Philip’s party last night was great fun. It was held at his friend, Sarah Loftus', who lives in a stunning house overlooking an enormous secret private garden. Hidden London is an endlessly fascinating place.
The theme of the party was old people, and everyone went to town on the costumes. It never ceases to amaze me how much money people seem to spend on fancy dress. Some people were even wearing fake prosthetics! Others remained in character for the entire evening, which felt incredibly tragic. I tried to ignore them. The weirdest creature was a 6’5” man, thinner than a pencil, dressed from top to toe in beige-coloured latex. He kept appearing in my peripheral vision like a sort of shiny cipher.
I was surprised by how many people I knew. Many had been at the midnight parade we organised after Philip was attacked in Soho. I was also pleased to see a whole set of my friends there who I hadn’t seen for a bit, including Matt, whose presence was particularly strange, because I’d dreamt about him the previous night.
Today featured an epic 6-hour choir rehearsal at our house. We got up early to make the place look nice and tidy, and to prepare food for 12 hungry singers. Rehearsals went well, but we only have two more sessions, and some of the choir have yet to join us. Fingers crossed they’ll have done their homework and will slot right in, so we don’t have to waste any more time note-bashing and can focus on finessing the sound we make, which is always the exciting bit.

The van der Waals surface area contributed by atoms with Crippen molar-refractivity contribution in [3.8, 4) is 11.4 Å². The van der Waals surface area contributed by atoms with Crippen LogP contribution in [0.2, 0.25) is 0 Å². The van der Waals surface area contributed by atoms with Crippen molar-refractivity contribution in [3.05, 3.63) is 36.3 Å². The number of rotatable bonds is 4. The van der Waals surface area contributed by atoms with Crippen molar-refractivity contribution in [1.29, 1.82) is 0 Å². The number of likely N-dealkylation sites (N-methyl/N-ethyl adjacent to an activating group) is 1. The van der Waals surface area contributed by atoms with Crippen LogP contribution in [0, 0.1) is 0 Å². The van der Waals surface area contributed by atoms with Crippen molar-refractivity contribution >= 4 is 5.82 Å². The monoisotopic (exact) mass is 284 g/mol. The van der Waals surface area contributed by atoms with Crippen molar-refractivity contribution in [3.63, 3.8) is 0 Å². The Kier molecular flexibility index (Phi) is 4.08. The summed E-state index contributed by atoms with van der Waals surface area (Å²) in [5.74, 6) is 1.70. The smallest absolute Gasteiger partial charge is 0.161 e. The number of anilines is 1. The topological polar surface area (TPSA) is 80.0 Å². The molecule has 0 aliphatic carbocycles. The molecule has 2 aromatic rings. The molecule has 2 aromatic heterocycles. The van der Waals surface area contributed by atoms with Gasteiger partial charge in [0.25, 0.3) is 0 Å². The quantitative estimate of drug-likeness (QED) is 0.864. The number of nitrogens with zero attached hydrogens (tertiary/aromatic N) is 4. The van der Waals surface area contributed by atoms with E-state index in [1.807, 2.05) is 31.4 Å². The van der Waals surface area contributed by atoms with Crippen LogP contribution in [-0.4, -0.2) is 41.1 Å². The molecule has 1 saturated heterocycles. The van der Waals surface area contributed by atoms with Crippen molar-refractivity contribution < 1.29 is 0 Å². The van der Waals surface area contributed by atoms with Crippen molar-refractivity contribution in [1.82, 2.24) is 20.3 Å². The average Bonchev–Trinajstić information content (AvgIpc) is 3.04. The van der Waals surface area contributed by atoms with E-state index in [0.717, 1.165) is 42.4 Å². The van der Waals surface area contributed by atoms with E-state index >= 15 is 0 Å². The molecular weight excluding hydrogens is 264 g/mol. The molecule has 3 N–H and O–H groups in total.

350 years ago, Pepys and a crew of his colleagues went to wait on the Duke of York. They hung about in the duke’s bedroom whilst he put on a riding suit in preparation for a journey to sea. I think it’s really weird to want to sit and watch whilst someone puts clothes on. I’m surprised the Duke didn’t tell them all to sling their hooks, especially when they handed him a letter requesting more funds for the Navy. He said he’d look at it when he returned from his journey.
Pepys went to the theatre in the afternoon and then spent the evening worrying about how much he was spending on life’s great fripperies – like fancy clothes for his wife.
Maybe as a way of saving fuel bills, he decided to move his bed into “the little green chamber, where the maids lie.” It’s not clear why he decided to bunk in with the servants, wife and all... The servants weren’t too happy about the business either. Poor Nell, the maid with no known surname, was told if she didn’t put up and shut up, she’d have to sleep in a chair.